A Vegetarian Fall Potluck on Halloween Night

November 02, 2009 By: Megabeth Category: Article, Main Dishes, Side Dishes, Snacks/Appetizers

On Halloween night, we held our first vegetarian potluck in Washington DC. The theme: Halloween/Fall Spooktacular.

For starters, I made some fig, pecan and goat cheese tapendade served with spooky halloween pita crisps as an appetizer. (This dish has now been deemed “Figgy Crack” because once you start eating it, it’s really really hard to stop.) I altered the recipe a bit and used crumbled goat cheese in the mix rather than spreading it on the pitas. For the pita crisps, I used whole wheat pita, used Halloween shaped cookie cutters, then pulled the layers apart. I brushed a little olive oil on each side, placed them smooth side down on a baking sheet and sprinkled them with some coarse salt. I put in a 300 degree oven for a few minutes until crisp. (Keep an eye on them, they quickly burn.)

fig tapenade

We had a side Autumn Millet Bake from Mark Bittman’s cookbook “How to Cook Everything Vegetarian.”  This butternut squash, cranberry, pumpkin seed, and millet dish is both beautiful, sweet and savory. I would proudly add this unique side to any Thanksgiving table.

autumn millet bake

Our host then set the bar high by adapting this pumpkin stuffed with vegetable stew recipe from epicurious. She adapted some of the vegetables and saved some time by using some pre-made vegetable stock and added the mushrooms and wine to make it a bit heartier. I wish I had a picture of what the pumpkin looked like before it was baked because it was a pale in hue but blossomed into a gorgeous bronze color after baking. The pumpkin cooked perfectly and you could take hunks of the pumpkin from the insides which added a touch of roasted sweetness to the stew.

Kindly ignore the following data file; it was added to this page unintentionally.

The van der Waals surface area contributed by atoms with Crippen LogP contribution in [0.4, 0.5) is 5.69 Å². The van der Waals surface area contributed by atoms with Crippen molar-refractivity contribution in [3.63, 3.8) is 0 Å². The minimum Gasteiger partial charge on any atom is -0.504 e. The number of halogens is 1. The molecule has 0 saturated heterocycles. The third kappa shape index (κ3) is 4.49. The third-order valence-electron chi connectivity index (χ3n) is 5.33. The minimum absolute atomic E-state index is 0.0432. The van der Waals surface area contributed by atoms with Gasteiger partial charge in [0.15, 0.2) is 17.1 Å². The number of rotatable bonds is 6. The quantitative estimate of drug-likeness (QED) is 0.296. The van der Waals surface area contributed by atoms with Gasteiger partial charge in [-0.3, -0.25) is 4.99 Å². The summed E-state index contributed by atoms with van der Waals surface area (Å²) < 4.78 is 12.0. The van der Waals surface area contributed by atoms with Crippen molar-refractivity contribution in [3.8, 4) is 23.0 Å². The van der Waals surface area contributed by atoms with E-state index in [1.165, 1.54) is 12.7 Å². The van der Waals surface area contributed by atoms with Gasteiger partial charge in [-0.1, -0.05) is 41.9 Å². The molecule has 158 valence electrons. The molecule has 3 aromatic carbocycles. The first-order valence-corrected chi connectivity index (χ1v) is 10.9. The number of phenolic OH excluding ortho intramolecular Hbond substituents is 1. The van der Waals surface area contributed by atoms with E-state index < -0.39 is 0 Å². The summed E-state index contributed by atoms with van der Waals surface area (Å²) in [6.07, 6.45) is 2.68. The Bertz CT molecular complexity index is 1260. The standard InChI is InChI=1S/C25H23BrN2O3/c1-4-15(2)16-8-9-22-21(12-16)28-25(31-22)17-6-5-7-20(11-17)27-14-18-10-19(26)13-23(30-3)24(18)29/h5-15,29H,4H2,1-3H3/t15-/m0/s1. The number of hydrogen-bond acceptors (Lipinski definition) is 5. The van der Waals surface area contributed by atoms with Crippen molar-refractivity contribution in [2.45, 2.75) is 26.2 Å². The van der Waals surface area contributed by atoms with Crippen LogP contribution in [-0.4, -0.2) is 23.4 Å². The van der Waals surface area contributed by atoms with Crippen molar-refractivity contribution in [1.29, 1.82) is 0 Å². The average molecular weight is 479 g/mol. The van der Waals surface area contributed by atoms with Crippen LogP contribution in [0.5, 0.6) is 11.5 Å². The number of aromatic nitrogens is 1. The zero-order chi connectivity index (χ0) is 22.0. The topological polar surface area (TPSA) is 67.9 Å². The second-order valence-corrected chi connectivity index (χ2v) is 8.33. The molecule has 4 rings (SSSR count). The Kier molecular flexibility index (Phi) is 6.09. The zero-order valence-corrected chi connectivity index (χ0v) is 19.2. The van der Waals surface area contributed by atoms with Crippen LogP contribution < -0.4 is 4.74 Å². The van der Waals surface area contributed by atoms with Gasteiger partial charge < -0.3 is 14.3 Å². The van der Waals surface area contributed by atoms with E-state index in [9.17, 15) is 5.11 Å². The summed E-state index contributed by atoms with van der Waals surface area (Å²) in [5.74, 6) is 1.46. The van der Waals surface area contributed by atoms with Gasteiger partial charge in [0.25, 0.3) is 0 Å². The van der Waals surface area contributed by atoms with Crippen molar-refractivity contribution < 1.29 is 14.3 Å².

pumpkin with vegetable stew

Our desserts were cupcakes that were devoured so quickly….I didn’t get a picture!

We hope to hold our next potluck in December. I will be hosting and the theme will be Indian cuisine.

Millet with Garlic and Onions

November 23, 2008 By: Megabeth Category: Side Dishes

Millet: It’s not just for the birds. For vegetarians, it packs the perfect nutritional punch as it is rich in protein and in fiber. This makes it both nutritious and filling. Millet is also quite versatile. Although the millet itself doesn’t really have a flavor of its own, it does take on the flavor of whatever you cook with it. It also does not require a lot of work to cook, in fact, once you put it into the pot you hardly touch it at all. You can just let it sit while you concentrate on other dishes.

Millet with Garlic and Onions
Adapted from the 1986 edition of “The Cookbook for People Who Love Animals
Serves 4

1 1/2 cups millet
3T oil
1/2 cup tamari
1/2 yellow onion, diced
2 garlic cloves, dices
1/4 t garlic powder
1/4 t basil
1/4 t oregano
1/4 t paprika
1/4 t sea salt

Preheat over to 300 F. In a bowl, combine the millet and drizzle with 3 T of the oil. Mix to blend. Then spread on baking sheet covered in oil.

Toast in oven for about 30 minutes, until golden. (The toasting adds a nutty flavor to the millet, but it isn’t neccesary if you are in a hurry.)

Bring 3 3/4 cups water, 2 T oil, and the tamari to a boil in a large saucepan. Add the toasted millet then reduce to low heat.

Cover and cook for 25 – 35 minutes. About 15 minutes into the cooking, add the diced onions and garlic.

When the millet is finished cooking, stir in the rest of the seasonings.


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